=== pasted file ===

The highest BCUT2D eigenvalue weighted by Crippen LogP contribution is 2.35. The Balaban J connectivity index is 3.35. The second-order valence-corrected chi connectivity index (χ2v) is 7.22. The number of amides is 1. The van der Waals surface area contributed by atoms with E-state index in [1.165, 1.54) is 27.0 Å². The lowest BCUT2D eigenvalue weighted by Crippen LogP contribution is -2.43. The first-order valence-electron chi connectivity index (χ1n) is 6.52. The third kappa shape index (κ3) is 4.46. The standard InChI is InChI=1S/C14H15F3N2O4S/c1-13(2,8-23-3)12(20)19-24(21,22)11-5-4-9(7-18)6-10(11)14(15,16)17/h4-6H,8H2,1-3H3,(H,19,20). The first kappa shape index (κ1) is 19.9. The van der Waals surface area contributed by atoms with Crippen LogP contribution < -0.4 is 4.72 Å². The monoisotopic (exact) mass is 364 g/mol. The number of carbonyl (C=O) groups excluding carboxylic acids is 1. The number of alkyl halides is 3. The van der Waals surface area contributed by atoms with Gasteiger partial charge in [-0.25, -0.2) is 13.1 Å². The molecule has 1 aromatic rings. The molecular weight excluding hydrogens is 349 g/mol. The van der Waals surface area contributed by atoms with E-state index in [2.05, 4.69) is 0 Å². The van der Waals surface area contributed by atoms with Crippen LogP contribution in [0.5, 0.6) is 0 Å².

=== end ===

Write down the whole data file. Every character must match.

The highest BCUT2D eigenvalue weighted by Crippen LogP contribution is 2.35. The Balaban J connectivity index is 3.35. The second-order valence-corrected chi connectivity index (χ2v) is 7.22. The number of amides is 1. The van der Waals surface area contributed by atoms with E-state index in [1.165, 1.54) is 27.0 Å². The lowest BCUT2D eigenvalue weighted by Crippen LogP contribution is -2.43. The first-order valence-electron chi connectivity index (χ1n) is 6.52. The third kappa shape index (κ3) is 4.46. The standard InChI is InChI=1S/C14H15F3N2O4S/c1-13(2,8-23-3)12(20)19-24(21,22)11-5-4-9(7-18)6-10(11)14(15,16)17/h4-6H,8H2,1-3H3,(H,19,20). The first kappa shape index (κ1) is 19.9. The van der Waals surface area contributed by atoms with Crippen LogP contribution < -0.4 is 4.72 Å². The monoisotopic (exact) mass is 364 g/mol. The number of carbonyl (C=O) groups excluding carboxylic acids is 1. The number of alkyl halides is 3. The van der Waals surface area contributed by atoms with Gasteiger partial charge in [-0.25, -0.2) is 13.1 Å². The molecule has 1 aromatic rings. The molecular weight excluding hydrogens is 349 g/mol. The van der Waals surface area contributed by atoms with E-state index in [2.05, 4.69) is 0 Å². The van der Waals surface area contributed by atoms with Crippen LogP contribution in [0.5, 0.6) is 0 Å².